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Pedometer Power

By David Mendosa

Last Modified On: August 14, 2003

The Institute of Medicine of the National Academies recommended in September 2002 that all of us get at least one hour of moderately intense physical activity each day to maintain cardiovascular health. We can get it all at once or spread out in shorter segments.

It's just a nice round number. That's the beauty of it.

For some of us that's too much to keep track of. Besides, gadgets are fun, and 60 minutes of exercise happens to be close to 10,000 steps. That means using one of the new electronic pedometers that will automatically count those steps can be just the trick.

The idea of walking 10,000 steps every day started out as a Japanese fad known as "manpo-kei," which means "10,000-step meters" in Japanese. This simple idea of setting 10,000 steps as your daily goal is already the exercise program pushed by HealthPartners, a Minnesota managed care company, and by the Cooper Clinic in Dallas. It also seems that everyone from Prevention Magazine to The New York Times is writing about it.

If 10,000 steps sounds like a lot, it might help to know that the average person already walks about 3,000 to 5,000 steps a day. To double that really doesn't take much. Be sure to start gradually and add a few steps a day.

Just a few changes in your routine will help a lot. You can think of several that fit your lifestyle, but start with these:

  • Park your car farther away from the door at the shopping center or at your office.

  • Use the stairs instead of the elevator.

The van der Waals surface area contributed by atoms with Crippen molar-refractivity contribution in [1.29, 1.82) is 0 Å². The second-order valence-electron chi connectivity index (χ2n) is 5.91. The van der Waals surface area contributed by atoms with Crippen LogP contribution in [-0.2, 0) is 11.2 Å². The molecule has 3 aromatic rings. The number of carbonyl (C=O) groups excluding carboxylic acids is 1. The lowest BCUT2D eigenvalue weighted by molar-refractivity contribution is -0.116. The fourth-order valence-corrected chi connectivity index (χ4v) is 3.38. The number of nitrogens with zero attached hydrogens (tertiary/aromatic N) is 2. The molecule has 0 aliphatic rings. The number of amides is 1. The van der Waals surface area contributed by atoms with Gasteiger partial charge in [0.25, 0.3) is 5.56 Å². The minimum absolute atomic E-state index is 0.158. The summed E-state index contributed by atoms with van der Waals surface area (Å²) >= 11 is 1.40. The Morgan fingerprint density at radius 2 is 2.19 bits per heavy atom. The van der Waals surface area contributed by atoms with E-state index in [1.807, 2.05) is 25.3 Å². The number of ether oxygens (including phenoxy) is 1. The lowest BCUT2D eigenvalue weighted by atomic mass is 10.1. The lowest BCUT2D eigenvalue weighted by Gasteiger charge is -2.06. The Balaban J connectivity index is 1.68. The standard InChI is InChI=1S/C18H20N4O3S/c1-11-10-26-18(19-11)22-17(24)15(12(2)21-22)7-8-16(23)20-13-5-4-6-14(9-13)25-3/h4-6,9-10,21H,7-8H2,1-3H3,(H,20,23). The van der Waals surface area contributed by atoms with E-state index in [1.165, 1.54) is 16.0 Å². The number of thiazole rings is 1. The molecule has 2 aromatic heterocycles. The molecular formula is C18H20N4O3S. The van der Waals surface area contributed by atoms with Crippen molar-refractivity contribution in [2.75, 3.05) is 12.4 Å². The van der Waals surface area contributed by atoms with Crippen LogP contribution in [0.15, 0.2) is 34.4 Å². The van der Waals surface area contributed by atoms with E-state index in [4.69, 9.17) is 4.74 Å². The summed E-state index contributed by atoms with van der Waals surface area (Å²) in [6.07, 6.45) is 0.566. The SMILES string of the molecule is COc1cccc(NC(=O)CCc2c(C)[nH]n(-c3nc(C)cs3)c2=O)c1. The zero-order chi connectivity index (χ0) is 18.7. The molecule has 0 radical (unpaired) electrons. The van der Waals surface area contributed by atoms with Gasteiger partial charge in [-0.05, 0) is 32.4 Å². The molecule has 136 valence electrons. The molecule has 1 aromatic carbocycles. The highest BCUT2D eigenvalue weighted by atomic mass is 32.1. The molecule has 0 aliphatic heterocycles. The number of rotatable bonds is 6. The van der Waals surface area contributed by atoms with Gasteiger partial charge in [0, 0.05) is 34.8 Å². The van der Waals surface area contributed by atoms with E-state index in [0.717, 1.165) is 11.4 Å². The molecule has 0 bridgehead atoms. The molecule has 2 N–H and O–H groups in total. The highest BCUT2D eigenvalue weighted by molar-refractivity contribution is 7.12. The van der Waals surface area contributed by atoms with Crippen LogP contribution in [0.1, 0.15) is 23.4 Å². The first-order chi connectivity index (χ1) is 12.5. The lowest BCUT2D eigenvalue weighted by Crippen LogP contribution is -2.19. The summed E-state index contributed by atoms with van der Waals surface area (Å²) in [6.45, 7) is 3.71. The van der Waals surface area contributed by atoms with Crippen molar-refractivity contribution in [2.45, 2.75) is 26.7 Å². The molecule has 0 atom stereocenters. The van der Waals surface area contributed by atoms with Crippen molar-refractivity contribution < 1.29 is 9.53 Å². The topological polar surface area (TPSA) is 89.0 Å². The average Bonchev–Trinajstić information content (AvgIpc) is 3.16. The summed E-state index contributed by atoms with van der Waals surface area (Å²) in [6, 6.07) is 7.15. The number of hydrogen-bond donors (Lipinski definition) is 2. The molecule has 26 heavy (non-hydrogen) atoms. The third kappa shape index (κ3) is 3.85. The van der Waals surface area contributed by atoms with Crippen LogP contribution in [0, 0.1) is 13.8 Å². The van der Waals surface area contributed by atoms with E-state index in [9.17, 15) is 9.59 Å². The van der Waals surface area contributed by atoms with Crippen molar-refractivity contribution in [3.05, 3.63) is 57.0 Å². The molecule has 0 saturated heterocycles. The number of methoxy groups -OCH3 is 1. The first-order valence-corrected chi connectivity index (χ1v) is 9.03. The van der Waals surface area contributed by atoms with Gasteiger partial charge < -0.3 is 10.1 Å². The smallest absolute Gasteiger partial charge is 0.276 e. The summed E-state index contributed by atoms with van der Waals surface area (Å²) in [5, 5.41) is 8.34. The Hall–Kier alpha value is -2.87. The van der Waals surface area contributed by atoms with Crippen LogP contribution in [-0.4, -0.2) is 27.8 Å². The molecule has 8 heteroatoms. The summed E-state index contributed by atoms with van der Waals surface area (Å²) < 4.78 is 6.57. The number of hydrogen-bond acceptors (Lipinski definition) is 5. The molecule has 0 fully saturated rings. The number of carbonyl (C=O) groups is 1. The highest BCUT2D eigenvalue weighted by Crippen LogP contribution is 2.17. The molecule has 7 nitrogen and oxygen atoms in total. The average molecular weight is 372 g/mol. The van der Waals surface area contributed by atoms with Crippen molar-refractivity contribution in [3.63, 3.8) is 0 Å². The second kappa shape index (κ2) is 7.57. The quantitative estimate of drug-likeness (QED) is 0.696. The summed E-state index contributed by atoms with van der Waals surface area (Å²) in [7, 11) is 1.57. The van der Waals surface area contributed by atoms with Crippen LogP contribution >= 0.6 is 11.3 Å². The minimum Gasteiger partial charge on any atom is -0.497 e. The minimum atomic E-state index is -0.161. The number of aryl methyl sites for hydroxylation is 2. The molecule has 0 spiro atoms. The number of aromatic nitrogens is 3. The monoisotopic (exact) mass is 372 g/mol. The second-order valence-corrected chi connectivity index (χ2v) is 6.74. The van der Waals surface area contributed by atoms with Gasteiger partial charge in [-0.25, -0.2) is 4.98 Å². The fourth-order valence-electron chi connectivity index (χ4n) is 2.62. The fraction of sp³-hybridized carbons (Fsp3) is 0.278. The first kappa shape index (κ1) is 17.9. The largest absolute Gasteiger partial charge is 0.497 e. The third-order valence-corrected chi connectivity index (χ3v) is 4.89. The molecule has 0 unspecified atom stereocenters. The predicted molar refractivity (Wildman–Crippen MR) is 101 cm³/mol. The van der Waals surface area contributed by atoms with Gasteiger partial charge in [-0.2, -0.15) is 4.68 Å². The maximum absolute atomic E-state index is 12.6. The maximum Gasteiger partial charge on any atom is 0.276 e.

• On long drives take frequent rest stops to walk for 15 minutes or so.

  • Instead of killing time while waiting for an appointment, take a walk.

  • Take your dog for more frequent walks (if you don't have a dog, get one).

How far do we walk when we take 10,000 steps? It depends on the length of your stride. But for most of us it's a bit over 5 miles.

There's no magic in it. It's just a nice round number. That's the beauty of it.

"It's inexpensive, low-tech, and doesn't require any expertise," says Catrine Tudor-Locke, research assistant professor at the University of South Carolina in Columbia. "You just snap it on and look at it every now and then."

Even though I already had two old-style mechanical pedometers, I bought one of the new electronic devices. Unlike their mechanical cousins, the newer electronic versions are extremely accurate. The pedometer I bought never seems to miss a step.

Accuracy is highest when you just measure the number of steps. It's when you go to convert steps to miles that you lose some precision. But that's a conversion that you really don't need to make.

Anyway, I just check my pedometer at the end of the day to see if I met my goal. Please excuse me now while I collect some of today's 10,000 steps.  


The American Diabetes Association originally published this article on its Web site as one of my “About the Internet” columns.


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